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The 4 Aces Won the LIV Team Championship And Somehow Made Dustin Johnson Even Richer

Joe Scarnici/LIV Golf. Getty Images.

LIV Golf's inaugural season came to a close Sunday in Miami, where the Dustin Johnson-captained 4 Aces captured the one-day "finals" to win the team competition and its $16 million grand prize. That means DJ and his teammates—Talor Gooch, Patrick Reed and Pat Perez—will add another $4 million piece to their absurd bottom line for this year. 

Johnson's pockets are particularly flush—DJ won the $18 million grand prize for winning the individual championship, and today's team winnings will bring him over $35 million in on-course earnings since he joined the disruptors in June. Perez, who only received a LIV offer after Johnson pushed for it, will finish the season having made over $8 million despite limited individual success of his own. 

It was a fitting end to the season for the 4 Aces, who won four team consecutive team competitions during the regular season and have been the best team throughout. 


Sunday's format was refreshingly simple: all four players competed for each team, and all four scores counted. The lowest cumulative four-man score would be crowned the champion. The other eight teams were eliminated over the first two days, which pitted teams in head-to-head competitions with three match play matches (two singles, one alternate shot) determining who would continue on. 

Fittingly, the final day came down to DJ and Cameron Smith, the two finest players on the LIV side of the professional golf schism. Smith, who captains the all-Australian team Punch GC, was seven under par for the day as he stepped to the difficult finisher at Trump Doral. Just after Smith pushed his tee shot into the right rough, his teammate Marc Leishman poured in a birdie putt at the par-5 first hole to bring Punch to a cumulative 6 under, tied with the 4 Aces. 

Johnson split the fairway with his tee ball and played safely onto the right side of the green, only for Reed to provide some breathing room with a closing birdie of his own at the second hole. Smith's third shot at 18 left around eight feet for par, which the reigning Open champion poured in the heart for a remarkable seven-under 65. Johnson's birdie putt was a bit tentative, which forced him to make a downhill three-footer for the team championship. He brushed it in without incident in front of a modest crowd and, as has been the case at every LIV event, the champagne began flowing quickly.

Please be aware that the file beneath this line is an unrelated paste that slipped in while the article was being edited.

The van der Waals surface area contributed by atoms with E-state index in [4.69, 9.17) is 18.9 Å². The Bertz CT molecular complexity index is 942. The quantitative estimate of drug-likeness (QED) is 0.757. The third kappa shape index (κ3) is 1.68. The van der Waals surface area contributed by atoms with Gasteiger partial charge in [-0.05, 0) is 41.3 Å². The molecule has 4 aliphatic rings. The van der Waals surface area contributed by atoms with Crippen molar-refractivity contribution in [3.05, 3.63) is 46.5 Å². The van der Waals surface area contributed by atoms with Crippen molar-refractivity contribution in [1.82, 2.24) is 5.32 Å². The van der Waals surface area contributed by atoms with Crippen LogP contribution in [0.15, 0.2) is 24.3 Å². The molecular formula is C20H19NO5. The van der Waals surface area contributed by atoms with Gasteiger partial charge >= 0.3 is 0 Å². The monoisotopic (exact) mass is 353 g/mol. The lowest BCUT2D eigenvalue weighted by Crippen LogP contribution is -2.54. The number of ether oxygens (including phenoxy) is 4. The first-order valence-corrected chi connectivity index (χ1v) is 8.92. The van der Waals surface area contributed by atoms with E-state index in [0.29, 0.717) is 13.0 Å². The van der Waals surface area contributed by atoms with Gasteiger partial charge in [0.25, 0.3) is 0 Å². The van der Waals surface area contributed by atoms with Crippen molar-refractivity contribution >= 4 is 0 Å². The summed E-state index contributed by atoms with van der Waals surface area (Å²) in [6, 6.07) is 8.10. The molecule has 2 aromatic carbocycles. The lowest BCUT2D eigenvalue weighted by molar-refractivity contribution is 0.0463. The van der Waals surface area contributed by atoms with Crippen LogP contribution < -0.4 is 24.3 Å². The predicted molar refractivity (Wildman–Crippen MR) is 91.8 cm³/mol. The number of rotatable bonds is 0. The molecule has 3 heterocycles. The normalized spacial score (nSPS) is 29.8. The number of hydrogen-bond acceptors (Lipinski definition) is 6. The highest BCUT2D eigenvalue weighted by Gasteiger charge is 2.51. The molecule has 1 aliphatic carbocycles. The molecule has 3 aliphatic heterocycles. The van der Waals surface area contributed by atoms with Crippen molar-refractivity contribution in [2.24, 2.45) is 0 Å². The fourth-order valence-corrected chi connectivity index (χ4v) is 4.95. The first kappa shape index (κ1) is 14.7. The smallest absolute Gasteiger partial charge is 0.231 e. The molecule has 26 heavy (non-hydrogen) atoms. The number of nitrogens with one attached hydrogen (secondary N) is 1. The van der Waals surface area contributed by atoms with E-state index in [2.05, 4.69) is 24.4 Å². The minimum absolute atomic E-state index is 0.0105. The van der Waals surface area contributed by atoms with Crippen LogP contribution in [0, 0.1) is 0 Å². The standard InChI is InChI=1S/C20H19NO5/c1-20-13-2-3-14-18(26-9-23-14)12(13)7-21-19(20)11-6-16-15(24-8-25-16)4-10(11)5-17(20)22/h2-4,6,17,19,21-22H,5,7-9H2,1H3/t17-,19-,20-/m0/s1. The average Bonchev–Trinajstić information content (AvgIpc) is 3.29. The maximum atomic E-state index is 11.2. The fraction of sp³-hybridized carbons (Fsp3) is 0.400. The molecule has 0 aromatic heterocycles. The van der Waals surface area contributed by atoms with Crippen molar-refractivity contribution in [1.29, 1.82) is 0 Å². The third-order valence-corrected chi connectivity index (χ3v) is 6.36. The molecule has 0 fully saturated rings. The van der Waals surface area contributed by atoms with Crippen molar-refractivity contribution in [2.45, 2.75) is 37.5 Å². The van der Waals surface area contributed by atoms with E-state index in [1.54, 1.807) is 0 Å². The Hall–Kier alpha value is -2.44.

Johnson finished with a two-under 70. Perez and Reed also shot two under, and Talor Gooch carded a 71.

"I get a lot of grief, people saying I never show up, so I did today," Perez said after the round. "So everybody can shut up."

Each member of the runner-up Punch GC will take home $2 million. Smash GC (Brooks Koepka, Jason Kokrak, Peter Uihlein and Chase Koepka) finished third for $1.5 million each, with the fourth-place Stingers (Louis Oosthuizen, Charl Schwartzel, Branden Grace and Henni du Plessis) getting $1 million apiece for fourth.

And, thus, an inaugural season unlike any other drew to a close. The LIV of 2023 will not look anything like the LIV of 2022. This year, most teams featured a rotating cast of characters as new players signed on at different times throughout the year. The aim for next year is to have the same 48 players, and same 12 4-man teams, compete in all 14 of events of what LIV is calling its league format. Rumors have been circulating that more big-name players could make the jump this offseason, but those remain rumors at the moment. Expect plenty of speculation, conjecture and downright misinformation to flow over the interwebs in the coming months. You will hear that Player X is going, and then Player X will not go. 

Still, all signs point toward LIV pushing hard for one or two more marquee names, and one thing is for sure: the Saudis will put forth offers that are extremely difficult to refuse.